The focus of this series is the various issues which cause objections during the discovery process, outlined below:
Permissibility of Discovery Tool
Number of Interrogatories
Outside the Scope of Discovery
Lacks Specific Description within Request
Vagueness, Lacks Specificity, or Ambiguity of Request
Information Obtainable from Another Source
Information Equally Available to the Other Party
Documents Already Produced
Request Creates Unnecessary Burden, Expense, or Made for Purposes of Harassment
Creation of Document not in Existence
Electronic and Magnetic Data
Personal, Constitutional or Property Rights
Inconvenient Time or Place
Information Unknown or Not in Possession of Responding Party
Persons with Knowledge of Relevant Facts
Request Seeks Admission of a Legal Proposition
Seeks Admission of Hearsay
Seeks Admission of a Matter of Opinion
Assertions of Privilege
Objection to a Request Which Seeks Admission of a Matter of Opinion
The discovery process can be long and contentious, but it serves a vital role in settling a case. In fact, when the discovery process is thorough, the case can settle more quickly, often without even going to court. Texas Rules of Civil Procedure define specific rules and parameters for each party in a case. When one party does not adhere to those guidelines, the other party has the right to object. Otherwise, the expectation is that both parties will share evidence and information as requested.
One type of request that frequently leads to an objection is one which seeks admission of a matter of opinion. Such requests, which include the sometimes gray area of sorting fact from opinion, are objectionable. This particular type of objection was critical in the case of White v. Watkins, a landlord and a lessor. A series of contentions included conclusions, opinions, and other subjective statements which should not have been admitted as facts. One objectionable claim, for example, was that the lessor moved into the property “intending to control the same to the exclusion” of the landlord. That premise contains statements interpreting intentions of the lessor and is thus more subjective than factual. White v. Watkins, 385 S.W.2d 267, 269 (Tex. App.—Waco 1964, no writ). More recently in the case of Motor Car Classics LLC., v. Abbott, the focus was on the sequence of events leading to the sale of a vehicle. While the application of law to fact is allowable according to Rule 198.1 of the Texas Rules of Civil Procedure, this case asked for facts relating to laws of jurisdiction. If the focus had been on whether or not the party was bound to Texas court jurisdiction, the focus of the request would have been only a legal focus.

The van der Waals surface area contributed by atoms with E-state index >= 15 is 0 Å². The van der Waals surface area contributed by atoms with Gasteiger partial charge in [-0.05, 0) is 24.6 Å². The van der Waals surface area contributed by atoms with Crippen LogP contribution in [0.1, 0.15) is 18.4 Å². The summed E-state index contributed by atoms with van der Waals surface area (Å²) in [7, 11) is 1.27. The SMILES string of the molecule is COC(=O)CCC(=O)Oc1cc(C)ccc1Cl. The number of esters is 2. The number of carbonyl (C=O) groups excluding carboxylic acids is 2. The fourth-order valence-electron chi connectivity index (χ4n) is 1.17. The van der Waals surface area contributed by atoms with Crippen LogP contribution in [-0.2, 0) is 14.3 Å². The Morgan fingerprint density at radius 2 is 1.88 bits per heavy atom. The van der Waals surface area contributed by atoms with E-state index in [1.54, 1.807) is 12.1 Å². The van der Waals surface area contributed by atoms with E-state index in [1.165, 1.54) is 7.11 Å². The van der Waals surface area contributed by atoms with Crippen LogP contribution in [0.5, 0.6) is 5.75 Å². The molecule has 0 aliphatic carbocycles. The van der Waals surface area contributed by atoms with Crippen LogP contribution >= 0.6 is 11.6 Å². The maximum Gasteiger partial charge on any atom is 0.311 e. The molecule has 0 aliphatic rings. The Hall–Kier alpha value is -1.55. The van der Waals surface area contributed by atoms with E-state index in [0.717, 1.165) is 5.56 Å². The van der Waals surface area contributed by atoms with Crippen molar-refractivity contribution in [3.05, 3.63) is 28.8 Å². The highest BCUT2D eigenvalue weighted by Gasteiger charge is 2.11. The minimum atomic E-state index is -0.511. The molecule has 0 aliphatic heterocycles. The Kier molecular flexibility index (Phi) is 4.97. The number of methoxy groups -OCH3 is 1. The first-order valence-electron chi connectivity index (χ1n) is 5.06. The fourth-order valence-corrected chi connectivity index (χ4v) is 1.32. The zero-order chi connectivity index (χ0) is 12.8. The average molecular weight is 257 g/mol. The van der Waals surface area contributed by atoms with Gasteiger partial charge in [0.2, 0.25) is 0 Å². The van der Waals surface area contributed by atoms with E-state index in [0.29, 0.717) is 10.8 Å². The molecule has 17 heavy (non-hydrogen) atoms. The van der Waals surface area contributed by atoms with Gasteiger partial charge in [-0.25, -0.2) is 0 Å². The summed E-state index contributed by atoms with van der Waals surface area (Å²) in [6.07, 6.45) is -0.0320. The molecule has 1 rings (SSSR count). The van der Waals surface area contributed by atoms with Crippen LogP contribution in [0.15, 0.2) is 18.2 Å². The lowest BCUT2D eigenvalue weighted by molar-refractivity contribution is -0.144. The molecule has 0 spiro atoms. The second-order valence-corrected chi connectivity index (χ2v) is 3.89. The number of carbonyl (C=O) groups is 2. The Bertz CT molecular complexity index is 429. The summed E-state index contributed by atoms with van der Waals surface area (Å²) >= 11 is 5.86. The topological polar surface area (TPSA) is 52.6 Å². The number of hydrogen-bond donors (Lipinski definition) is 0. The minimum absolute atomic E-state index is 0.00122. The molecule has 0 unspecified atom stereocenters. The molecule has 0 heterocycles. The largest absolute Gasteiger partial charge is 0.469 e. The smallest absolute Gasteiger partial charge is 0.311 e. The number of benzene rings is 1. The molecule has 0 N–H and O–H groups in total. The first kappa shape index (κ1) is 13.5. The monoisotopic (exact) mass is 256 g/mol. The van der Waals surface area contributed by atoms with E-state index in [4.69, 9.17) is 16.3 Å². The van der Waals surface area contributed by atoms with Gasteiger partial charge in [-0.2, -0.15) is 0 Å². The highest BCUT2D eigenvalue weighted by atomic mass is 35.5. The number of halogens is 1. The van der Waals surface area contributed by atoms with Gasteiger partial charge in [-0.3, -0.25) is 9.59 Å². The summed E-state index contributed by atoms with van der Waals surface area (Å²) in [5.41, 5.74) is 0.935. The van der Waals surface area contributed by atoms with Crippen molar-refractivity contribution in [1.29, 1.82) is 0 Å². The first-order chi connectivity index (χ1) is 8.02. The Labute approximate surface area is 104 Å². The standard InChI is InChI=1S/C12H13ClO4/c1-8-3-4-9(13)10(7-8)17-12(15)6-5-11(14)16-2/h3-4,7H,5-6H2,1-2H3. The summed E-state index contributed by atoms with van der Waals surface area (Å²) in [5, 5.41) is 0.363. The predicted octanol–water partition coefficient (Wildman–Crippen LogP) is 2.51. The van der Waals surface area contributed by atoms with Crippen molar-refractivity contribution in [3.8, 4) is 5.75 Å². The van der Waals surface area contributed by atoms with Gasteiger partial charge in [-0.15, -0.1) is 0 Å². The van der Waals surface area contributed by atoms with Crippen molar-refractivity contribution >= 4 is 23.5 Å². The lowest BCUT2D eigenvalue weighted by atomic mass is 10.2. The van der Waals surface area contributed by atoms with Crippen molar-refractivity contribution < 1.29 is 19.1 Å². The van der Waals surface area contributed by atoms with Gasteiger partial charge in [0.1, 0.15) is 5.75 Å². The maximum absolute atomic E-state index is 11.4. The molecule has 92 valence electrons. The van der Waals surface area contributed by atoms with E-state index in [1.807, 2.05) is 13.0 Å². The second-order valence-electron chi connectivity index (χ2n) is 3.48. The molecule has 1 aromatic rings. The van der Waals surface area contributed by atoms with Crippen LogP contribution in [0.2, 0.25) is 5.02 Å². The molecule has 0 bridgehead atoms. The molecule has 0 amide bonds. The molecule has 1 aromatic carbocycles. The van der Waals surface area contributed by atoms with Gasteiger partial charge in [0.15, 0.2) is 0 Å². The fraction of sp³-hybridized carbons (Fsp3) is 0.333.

A proper objection might include the following language:
OBJECTION: This request asks responding party to admit to conclusions, opinions, and statements of subjective intent. White v. Watkins, 385 S.W.2d 267, 269 (Tex. Civ. App.—Waco 1964, no writ); Boulet v. State, 189 S.W.3d 833 (Tex. App.— Houston [14th Dist.] 2006, no pet.)
Determining what is a matter of opinion and what is a matter of fact can be especially difficult during the discovery process. While the Texas Rules of Civil Procedure exist to help define objectionable actions, working with an experienced lawyer who is knowledgeable about all the complexities of litigation is an important step toward achieving the best possible outcome for a client.
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